Again, at Versailles in 1918–19, the oleaginous and artificial charm of Lloyd George, who could put it on and sustain it when he wanted, combined with the genuine good manners of his foreign secretary, A.J. Balfour, a paragon of courtesy and a credit to the Eton and Trinity of his day, no less than to the ladies of the Souls coterie, kept an unwieldy and self-destructive peace process on the rails (albeit that the ultimate destination was another world war). It is true, as Churchill said, that jaw-jaw is better than war-war, but bellicose jawing can precipitate fighting; far better if it is mellisonant and euphonious. Ernest Bevin and John Foster Dulles were two outstanding foreign ministers of the post-war; but both would have been still more successful with a gloss of manners. And even if the courtesy is only for show, like Anthony Eden’s, Georges Bidault’s or John F. Kennedy’s, the urbanity helps.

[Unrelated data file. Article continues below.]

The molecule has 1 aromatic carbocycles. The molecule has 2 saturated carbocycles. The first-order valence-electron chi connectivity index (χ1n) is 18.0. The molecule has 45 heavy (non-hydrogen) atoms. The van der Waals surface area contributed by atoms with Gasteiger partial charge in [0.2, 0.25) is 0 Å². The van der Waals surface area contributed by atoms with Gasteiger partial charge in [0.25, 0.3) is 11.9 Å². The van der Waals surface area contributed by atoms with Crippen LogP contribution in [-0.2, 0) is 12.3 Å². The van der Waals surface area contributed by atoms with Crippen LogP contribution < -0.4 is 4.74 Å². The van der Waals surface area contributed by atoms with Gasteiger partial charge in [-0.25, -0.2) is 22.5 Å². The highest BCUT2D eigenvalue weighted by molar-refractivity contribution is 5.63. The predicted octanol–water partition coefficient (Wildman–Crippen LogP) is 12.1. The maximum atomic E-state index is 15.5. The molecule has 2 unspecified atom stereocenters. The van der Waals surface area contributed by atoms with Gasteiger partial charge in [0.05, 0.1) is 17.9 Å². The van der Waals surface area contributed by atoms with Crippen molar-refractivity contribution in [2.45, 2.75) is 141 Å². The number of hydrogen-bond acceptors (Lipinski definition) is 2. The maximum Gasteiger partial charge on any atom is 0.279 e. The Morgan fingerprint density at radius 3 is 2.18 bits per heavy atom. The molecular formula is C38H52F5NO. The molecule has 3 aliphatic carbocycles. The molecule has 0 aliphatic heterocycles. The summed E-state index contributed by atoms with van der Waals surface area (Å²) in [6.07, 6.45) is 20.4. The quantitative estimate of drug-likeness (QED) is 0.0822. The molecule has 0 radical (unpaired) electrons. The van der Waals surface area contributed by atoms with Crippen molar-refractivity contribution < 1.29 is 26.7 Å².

In the world of politics, national or international, formal manners are a positive virtue. The point can be illustrated time and again in the history of the White House. After its degradation during the Watergate scandal, followed by the mouse-like timidity and clumsiness of the unelected Gerald Ford and the sheer sloppy scruffiness of Jimmy Carter, who wore sweaters while doing business in the Oval Office, President Reagan did a sharp about-turn in the direction of formality. He did not need to be told that the stage and statesmanship have a lot in common. As his White House administrative officer he appointed a young student of the presidency, John F.W. Rogers, who was delighted to recreate its solemn grandeur. He brought back ‘Hail to the Chief’ and the Herald Trumpeters. He remounted the Marine Guard, which had been stood down by Gerald Ford. Presidential symbolism and sumptuary were brushed up and staff were ordered to wear suits and ties to the office. Guards of honour were regularly in attendance for foreign visitors of rank and properly inspected. The armed forces were delighted, visitors impressed and the public pleased. And Reagan, whose manners in public and in private were impeccable, himself flourished as the chief actor in a show which was again playing to full houses.